You might have seen several strange animals. I can bet you haven’t seen the hairy dogfish.

The hairy dogfish (Antennarius striatus) is a marine fish belonging to the family Antennariidae.

Just like other members of its family, the hairy dogfish has a rounded, extensible body, and a soft skin covered with irregularly-arranged dermal spinules resembling hairs.

The fish has a large mouth that could be extended forward. This allows it to swallow prey as large as itself. The voracious carnivore will devour all right-sized prey that pass within reach, usually other fish, but sometimes even its own kind.

You can’t be sure of the colour you’d see even if you ever come across the hairy dogfish because it tends to match its environment. Frogfishes have the capacity to change colouration and pigment pattern, taking only a few weeks to adapt. However, some colours are dominant; they vary from yellow to brownish-orange, passing through a range of shades, but it can also be green, gray, brown, almost white, or even completely black without any pattern. Body and fins can be marked with roughly parallel dark stripes or elongated blotches, some with rays radiating outward from the eye.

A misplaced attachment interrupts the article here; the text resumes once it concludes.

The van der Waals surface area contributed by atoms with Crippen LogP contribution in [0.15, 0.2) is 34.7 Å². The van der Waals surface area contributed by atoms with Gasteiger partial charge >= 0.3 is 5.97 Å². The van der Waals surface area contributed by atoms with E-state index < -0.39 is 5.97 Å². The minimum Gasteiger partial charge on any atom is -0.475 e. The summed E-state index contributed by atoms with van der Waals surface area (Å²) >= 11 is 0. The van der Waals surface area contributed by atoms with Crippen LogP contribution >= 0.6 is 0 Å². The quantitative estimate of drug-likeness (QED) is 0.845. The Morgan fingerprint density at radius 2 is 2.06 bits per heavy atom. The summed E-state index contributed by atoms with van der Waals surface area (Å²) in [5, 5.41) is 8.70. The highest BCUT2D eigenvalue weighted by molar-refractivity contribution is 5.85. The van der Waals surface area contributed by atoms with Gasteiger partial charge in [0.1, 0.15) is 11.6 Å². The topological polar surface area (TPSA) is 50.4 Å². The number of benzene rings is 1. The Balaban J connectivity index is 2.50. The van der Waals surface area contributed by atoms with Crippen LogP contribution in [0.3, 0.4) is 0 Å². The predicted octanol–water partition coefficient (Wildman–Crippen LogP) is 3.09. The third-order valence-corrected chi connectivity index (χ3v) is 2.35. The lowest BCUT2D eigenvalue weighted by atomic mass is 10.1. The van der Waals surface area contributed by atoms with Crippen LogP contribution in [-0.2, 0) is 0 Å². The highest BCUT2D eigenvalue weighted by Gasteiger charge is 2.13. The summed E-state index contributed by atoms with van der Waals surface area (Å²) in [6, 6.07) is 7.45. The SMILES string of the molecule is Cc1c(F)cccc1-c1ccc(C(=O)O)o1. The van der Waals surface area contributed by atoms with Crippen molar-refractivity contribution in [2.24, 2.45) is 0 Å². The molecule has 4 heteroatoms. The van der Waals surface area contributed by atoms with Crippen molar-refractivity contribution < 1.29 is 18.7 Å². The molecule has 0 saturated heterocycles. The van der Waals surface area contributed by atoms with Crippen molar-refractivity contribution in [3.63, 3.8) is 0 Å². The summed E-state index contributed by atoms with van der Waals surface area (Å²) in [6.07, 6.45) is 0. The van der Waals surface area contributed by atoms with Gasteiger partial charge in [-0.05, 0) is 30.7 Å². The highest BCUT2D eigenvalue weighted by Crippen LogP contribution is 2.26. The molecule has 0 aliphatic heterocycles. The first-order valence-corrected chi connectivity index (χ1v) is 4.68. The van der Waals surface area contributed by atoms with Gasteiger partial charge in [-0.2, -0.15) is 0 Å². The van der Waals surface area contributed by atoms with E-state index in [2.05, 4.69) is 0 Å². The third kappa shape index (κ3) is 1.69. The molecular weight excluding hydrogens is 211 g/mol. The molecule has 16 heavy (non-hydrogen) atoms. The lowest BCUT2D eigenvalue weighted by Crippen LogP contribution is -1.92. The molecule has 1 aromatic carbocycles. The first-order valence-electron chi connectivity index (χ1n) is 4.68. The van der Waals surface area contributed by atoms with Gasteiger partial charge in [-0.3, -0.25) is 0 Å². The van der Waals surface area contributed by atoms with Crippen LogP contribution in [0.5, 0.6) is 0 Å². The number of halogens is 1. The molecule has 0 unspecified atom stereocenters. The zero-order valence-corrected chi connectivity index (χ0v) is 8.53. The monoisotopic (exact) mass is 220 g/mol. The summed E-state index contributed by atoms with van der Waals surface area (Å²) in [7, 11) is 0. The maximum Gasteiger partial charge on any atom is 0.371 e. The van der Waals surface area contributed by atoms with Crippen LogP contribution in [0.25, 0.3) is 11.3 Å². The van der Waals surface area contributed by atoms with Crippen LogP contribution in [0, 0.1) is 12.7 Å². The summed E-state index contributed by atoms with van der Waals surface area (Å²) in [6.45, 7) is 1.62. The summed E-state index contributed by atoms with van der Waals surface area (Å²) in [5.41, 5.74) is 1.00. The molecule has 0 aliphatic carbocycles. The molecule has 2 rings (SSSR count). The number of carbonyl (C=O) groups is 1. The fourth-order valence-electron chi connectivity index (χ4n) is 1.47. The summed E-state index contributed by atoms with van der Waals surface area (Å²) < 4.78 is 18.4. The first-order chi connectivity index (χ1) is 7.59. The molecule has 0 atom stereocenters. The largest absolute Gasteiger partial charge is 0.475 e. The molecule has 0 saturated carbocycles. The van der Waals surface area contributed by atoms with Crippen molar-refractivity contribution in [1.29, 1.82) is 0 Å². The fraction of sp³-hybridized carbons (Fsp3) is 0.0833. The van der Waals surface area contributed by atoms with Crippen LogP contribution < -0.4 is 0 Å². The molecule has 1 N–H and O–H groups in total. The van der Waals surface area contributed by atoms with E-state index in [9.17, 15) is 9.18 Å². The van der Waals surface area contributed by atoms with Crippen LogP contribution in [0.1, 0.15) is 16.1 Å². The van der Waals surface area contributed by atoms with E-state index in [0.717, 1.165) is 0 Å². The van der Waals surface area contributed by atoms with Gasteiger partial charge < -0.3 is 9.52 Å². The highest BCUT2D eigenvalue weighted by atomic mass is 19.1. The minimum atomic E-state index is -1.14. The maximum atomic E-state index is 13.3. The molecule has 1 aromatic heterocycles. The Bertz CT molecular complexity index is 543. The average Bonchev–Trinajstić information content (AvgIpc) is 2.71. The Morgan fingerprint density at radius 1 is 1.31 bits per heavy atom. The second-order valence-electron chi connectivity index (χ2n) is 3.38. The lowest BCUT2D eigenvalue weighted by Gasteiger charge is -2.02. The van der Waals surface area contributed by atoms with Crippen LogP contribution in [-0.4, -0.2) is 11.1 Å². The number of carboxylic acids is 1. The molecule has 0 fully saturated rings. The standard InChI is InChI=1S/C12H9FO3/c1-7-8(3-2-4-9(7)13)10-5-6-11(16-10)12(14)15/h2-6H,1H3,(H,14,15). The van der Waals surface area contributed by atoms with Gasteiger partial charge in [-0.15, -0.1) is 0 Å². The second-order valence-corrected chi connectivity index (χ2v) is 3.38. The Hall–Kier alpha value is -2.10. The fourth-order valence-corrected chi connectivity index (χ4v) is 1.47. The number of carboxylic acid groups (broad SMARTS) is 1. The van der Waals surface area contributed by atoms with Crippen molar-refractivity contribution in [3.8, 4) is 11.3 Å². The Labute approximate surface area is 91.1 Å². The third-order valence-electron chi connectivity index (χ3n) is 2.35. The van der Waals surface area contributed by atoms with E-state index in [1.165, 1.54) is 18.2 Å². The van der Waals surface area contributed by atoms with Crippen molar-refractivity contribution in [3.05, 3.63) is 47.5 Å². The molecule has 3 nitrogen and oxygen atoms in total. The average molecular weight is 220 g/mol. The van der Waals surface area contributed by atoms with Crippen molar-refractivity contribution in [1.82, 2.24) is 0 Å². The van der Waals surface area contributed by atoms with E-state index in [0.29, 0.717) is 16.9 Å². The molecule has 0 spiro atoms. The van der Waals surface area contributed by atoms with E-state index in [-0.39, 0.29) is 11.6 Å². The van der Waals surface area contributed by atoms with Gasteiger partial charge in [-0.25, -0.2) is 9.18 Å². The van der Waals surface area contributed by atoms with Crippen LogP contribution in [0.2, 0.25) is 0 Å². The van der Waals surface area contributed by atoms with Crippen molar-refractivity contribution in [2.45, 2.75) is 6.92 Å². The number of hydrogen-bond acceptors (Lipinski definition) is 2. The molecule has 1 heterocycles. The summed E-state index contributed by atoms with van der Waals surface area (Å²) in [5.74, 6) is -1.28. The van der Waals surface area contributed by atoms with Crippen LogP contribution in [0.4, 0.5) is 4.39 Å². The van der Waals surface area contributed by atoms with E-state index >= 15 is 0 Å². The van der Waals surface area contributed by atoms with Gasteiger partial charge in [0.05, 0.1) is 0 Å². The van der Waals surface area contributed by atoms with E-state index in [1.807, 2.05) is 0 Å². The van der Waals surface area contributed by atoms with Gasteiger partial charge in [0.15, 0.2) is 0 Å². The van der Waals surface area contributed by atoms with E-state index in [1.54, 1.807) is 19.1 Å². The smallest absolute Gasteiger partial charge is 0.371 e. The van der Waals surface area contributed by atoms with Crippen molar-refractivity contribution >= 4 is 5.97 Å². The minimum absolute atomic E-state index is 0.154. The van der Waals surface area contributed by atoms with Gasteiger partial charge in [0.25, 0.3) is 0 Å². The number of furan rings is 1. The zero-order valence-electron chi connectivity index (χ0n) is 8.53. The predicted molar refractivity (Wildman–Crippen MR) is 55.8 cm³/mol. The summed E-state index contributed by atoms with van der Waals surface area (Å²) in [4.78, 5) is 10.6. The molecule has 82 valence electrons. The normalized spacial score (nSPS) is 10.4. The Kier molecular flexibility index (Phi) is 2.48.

You would find them in Lagos if they lived anywhere close to the shore but they are bottom dwellers (benthic). Average average occurrence recorded is a depth of 40m. They are found in the tropical and subtropical waters from the Indian Ocean to the center of the Pacific Ocean, and in the Atlantic Ocean on the western coast of Africa. They are also found on New Jersey coast to the southern Brazilian coast including the Gulf of Mexico and the Caribbean.

They make no friends, even with family members. The only thing that brings their family together is mating. Once fertilization is over, they do not tolerate each other any longer and could become the other’s prey in no time. Strange, you’d agree!

Here’s a video you will fancy on the hairy dogfish: